• If you reached safety, describe how? How did you link up again with Allied units/New Zealand Division/your own unit?

Impact of the war and its end

  • How much knowledge did you have of the war? Describe any means of communication with the outside world (e.g., newspapers, radio).
  • Did you know about D-Day? How?
  • If in Italy:
    • Describe what happened at armistice (September 1943). Did things go on as usual? Did you expect to be repatriated? What preparations did you make for escaping? What was your reaction when you heard the news of armistice? What was the reaction of the guards?
    • When did you realise that the war would not be soon over? How did you cope when you realised this (emotionally and practically)?
  • Where were you when you heard that the war had ended?
  • What was your reaction?
  • Who liberated you? When? Describe what happened. How did you respond to being free?
  • If in Europe, Did you take part in the long march at the end of the war? If so:
    • Where were you at the time you left? How much notice did you have of leaving? What did/could you take with you?
    • Where did you go?
    • Where did you rest/sleep/camp?
    • What was the attitude of the guards on the march?
    • What was the attitude of civilians on the march?
    • How did you get food (from German Army, from civilians, steal it)?
    • Did POWs steal food from each other?
    • Did you receive any food parcels on the road? If so, where and how (Red Cross vans: White Angels)?
    • Were there German refugees on the road, too?
    • Were there prisoners from concentration camps, too?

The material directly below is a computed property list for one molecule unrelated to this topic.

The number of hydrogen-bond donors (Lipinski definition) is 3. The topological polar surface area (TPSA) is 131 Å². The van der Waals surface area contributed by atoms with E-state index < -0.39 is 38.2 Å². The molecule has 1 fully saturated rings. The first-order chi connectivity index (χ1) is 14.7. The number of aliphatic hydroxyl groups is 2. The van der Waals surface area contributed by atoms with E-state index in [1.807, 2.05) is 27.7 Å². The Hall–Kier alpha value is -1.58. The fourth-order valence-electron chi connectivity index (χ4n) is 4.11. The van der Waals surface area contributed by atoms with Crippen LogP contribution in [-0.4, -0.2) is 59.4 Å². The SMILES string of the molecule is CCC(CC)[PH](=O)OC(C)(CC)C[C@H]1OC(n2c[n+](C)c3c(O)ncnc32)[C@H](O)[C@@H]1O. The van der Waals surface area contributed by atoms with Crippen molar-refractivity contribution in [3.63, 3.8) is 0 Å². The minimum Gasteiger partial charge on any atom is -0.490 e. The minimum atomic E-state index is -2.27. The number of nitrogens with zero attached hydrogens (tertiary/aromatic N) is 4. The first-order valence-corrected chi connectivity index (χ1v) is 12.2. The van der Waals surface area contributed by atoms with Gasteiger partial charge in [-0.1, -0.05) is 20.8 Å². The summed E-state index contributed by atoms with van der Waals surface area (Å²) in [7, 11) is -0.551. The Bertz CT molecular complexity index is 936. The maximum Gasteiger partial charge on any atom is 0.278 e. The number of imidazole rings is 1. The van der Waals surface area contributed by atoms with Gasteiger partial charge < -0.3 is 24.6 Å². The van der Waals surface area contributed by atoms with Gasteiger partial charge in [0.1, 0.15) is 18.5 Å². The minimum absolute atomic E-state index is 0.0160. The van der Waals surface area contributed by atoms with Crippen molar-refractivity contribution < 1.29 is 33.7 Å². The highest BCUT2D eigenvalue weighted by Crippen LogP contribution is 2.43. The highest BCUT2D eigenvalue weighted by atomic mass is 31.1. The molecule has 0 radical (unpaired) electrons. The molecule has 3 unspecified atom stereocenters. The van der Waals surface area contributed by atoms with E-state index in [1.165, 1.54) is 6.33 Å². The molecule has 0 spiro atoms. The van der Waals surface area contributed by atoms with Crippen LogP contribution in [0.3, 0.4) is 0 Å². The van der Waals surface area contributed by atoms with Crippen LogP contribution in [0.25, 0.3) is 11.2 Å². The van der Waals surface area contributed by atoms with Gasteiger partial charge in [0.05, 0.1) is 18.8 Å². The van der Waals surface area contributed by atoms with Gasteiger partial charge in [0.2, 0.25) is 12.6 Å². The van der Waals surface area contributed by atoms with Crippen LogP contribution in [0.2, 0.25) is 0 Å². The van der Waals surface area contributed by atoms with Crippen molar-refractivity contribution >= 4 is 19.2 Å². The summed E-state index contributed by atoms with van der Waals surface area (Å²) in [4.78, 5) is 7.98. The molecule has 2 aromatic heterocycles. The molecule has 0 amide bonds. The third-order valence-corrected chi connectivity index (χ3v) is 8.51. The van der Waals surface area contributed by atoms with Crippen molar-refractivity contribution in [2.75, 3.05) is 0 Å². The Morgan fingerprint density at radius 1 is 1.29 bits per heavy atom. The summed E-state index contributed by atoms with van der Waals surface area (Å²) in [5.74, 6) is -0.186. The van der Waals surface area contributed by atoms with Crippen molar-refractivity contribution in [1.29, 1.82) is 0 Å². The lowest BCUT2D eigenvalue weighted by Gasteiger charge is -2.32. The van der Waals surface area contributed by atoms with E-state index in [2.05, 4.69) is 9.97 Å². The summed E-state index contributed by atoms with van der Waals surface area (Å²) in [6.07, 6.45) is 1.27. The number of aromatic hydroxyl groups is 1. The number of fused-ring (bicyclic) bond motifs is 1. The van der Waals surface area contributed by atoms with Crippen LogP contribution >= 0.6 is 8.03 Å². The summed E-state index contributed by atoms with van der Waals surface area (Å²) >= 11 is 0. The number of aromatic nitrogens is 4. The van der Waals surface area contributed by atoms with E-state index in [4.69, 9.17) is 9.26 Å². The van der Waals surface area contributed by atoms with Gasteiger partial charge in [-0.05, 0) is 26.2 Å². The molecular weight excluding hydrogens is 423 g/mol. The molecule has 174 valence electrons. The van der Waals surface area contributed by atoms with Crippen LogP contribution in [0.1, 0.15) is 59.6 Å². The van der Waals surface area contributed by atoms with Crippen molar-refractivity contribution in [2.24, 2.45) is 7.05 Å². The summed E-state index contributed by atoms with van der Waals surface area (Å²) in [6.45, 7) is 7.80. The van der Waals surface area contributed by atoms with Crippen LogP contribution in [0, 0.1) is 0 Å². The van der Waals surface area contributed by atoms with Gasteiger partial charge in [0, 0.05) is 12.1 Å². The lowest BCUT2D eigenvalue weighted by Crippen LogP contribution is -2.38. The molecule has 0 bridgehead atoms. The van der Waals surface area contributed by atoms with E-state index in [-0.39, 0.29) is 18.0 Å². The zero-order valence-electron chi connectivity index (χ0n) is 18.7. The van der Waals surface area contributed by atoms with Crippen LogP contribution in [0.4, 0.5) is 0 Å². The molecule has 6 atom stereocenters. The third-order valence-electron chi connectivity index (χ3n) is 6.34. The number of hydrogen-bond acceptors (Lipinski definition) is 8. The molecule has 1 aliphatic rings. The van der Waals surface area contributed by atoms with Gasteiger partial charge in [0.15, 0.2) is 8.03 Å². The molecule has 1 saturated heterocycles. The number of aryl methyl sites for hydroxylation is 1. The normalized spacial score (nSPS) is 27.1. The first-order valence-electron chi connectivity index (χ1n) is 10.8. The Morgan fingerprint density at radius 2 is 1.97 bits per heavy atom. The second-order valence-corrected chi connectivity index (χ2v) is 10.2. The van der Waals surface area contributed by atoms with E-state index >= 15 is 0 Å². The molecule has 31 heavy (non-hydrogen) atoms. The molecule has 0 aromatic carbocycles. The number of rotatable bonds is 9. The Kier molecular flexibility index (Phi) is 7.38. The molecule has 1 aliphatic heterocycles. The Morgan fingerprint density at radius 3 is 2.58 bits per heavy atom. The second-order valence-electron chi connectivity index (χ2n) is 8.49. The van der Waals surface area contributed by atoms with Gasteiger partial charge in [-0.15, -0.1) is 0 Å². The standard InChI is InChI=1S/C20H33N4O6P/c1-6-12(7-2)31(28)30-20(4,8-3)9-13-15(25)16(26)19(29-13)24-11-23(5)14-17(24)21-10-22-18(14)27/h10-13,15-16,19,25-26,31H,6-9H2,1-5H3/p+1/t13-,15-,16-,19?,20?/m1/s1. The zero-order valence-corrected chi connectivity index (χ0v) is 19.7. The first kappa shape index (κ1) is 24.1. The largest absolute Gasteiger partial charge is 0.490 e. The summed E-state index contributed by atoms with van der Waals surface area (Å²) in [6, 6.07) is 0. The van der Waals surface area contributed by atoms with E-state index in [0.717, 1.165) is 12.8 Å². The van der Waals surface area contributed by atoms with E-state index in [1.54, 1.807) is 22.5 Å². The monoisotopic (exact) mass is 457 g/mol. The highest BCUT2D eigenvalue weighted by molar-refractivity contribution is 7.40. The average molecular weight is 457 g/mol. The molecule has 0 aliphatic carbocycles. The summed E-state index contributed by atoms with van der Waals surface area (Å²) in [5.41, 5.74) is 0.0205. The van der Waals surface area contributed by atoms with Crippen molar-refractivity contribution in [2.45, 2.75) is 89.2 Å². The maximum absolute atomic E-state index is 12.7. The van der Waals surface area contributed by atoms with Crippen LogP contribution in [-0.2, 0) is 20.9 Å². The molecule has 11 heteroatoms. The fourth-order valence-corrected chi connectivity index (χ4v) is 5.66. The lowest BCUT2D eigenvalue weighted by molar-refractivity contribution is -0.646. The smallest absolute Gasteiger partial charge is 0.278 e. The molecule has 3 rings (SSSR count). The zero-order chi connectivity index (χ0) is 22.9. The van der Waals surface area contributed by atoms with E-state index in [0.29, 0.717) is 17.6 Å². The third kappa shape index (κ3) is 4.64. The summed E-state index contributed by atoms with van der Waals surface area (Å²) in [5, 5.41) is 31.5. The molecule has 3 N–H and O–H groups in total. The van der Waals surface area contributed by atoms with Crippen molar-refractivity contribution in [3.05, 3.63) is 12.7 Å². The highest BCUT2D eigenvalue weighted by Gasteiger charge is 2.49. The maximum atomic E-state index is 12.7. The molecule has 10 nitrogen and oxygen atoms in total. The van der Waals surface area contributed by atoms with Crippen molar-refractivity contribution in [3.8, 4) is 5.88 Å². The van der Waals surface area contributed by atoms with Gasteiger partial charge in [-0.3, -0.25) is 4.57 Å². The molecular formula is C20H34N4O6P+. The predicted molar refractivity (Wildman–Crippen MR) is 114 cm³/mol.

• If in a Japanese prison camp:
    • How did you hear about the end of the war?
    • What was your reaction?
    • What was the reaction of the guards and prison authorities?


  • When did you you get back to the United Kingdom/New Zealand? How did you get back?
  • What did you do in the United Kingdom before returning to New Zealand?
  • What did processing involve?
  • Were you hospitalised? Did you receive any dental treatment?
  • What was the attitude of British people?
  • How did you cope with having women around again?
  • How difficult did you find the adjustment to life outside?
  • How did you get back to New Zealand (if in the United Kingdom)?
  • What was your arrival in New Zealand like? Who met you? Were you given any sort of welcome home?
  • How did it feel to see your family again?
  • Did New Zealand seem different to you after your time away?

After the war

  • Did you experience any problems getting benefits or pensions?
  • How was your health when you got back to New Zealand? Did you have any trouble with depression, boils, bronchitis, malaria, stomach trouble, hookworm?
  • Did you experience any nightmares? If so, how long did they go on? Do you ever have them now?
  • Did you drink much alcohol after the war?
  • When did you go back to work? Describe how it felt to be back at work. Did your health have any effect on your career?
  • Did you feel as though you had anything in common with people who had not been fighting/imprisoned?
  • Did you experience any restlessness and inability to settle? Or any dislike of crowds and queues?
  • Did you dislike being told what to do?
  • What was your attitude towards rehabilitation services?
  • Did you join the RSA on your return? (Reasons?)
  • Did you join the ex-POWs Association? (Reasons?) What were the differences between this and the RSA?
  • Do you have any feelings of resentment/dislike/hatred of former captors? If your feelings towards them have changed over the years, explain how.
  • What does your experience of having been a POW mean to you now?
  • What do you do on Anzac Day? Has that changed over the years? What does Anzac Day mean to you?
  • What are your feelings about war in general?
  • What has been the impact of your war experiences on your life?
How to cite this page

'Notes and questions, POWs', URL: https://nzhistory.govt.nz/hands/from-memory/notes-and-questions-pows, (Ministry for Culture and Heritage), updated 20-Dec-2012